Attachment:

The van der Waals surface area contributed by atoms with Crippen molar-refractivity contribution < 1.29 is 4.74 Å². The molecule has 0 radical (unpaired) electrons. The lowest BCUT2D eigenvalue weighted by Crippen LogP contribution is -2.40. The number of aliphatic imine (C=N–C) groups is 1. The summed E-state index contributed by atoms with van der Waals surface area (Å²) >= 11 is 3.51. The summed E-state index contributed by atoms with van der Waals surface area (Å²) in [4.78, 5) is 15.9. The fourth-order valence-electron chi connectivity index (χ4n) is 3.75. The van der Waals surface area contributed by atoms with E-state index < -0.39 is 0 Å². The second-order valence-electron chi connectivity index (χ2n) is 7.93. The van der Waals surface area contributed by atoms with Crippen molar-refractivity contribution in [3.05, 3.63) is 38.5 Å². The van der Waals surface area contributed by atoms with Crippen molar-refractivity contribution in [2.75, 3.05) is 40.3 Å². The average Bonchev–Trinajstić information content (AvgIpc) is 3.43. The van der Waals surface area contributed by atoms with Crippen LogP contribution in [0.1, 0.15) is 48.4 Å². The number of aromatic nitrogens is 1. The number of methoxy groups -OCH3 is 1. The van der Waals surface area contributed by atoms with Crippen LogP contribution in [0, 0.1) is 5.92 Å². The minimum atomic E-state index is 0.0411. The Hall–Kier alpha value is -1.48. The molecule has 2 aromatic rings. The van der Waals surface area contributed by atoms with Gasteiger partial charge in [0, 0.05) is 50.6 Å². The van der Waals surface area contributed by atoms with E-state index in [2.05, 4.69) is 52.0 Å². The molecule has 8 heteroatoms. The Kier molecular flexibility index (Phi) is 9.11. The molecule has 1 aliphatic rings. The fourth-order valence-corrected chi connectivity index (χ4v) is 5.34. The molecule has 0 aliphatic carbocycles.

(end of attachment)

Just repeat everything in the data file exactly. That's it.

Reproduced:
The van der Waals surface area contributed by atoms with Crippen molar-refractivity contribution < 1.29 is 4.74 Å². The molecule has 0 radical (unpaired) electrons. The lowest BCUT2D eigenvalue weighted by Crippen LogP contribution is -2.40. The number of aliphatic imine (C=N–C) groups is 1. The summed E-state index contributed by atoms with van der Waals surface area (Å²) >= 11 is 3.51. The summed E-state index contributed by atoms with van der Waals surface area (Å²) in [4.78, 5) is 15.9. The fourth-order valence-electron chi connectivity index (χ4n) is 3.75. The van der Waals surface area contributed by atoms with E-state index < -0.39 is 0 Å². The second-order valence-electron chi connectivity index (χ2n) is 7.93. The van der Waals surface area contributed by atoms with Crippen molar-refractivity contribution in [3.05, 3.63) is 38.5 Å². The van der Waals surface area contributed by atoms with Crippen molar-refractivity contribution in [2.75, 3.05) is 40.3 Å². The average Bonchev–Trinajstić information content (AvgIpc) is 3.43. The van der Waals surface area contributed by atoms with Crippen LogP contribution in [0.1, 0.15) is 48.4 Å². The number of aromatic nitrogens is 1. The number of methoxy groups -OCH3 is 1. The van der Waals surface area contributed by atoms with Crippen LogP contribution in [0, 0.1) is 5.92 Å². The minimum atomic E-state index is 0.0411. The Hall–Kier alpha value is -1.48. The molecule has 2 aromatic rings. The van der Waals surface area contributed by atoms with Gasteiger partial charge in [0, 0.05) is 50.6 Å². The van der Waals surface area contributed by atoms with E-state index in [2.05, 4.69) is 52.0 Å². The molecule has 8 heteroatoms. The Kier molecular flexibility index (Phi) is 9.11. The molecule has 1 aliphatic rings. The fourth-order valence-corrected chi connectivity index (χ4v) is 5.34. The molecule has 0 aliphatic carbocycles.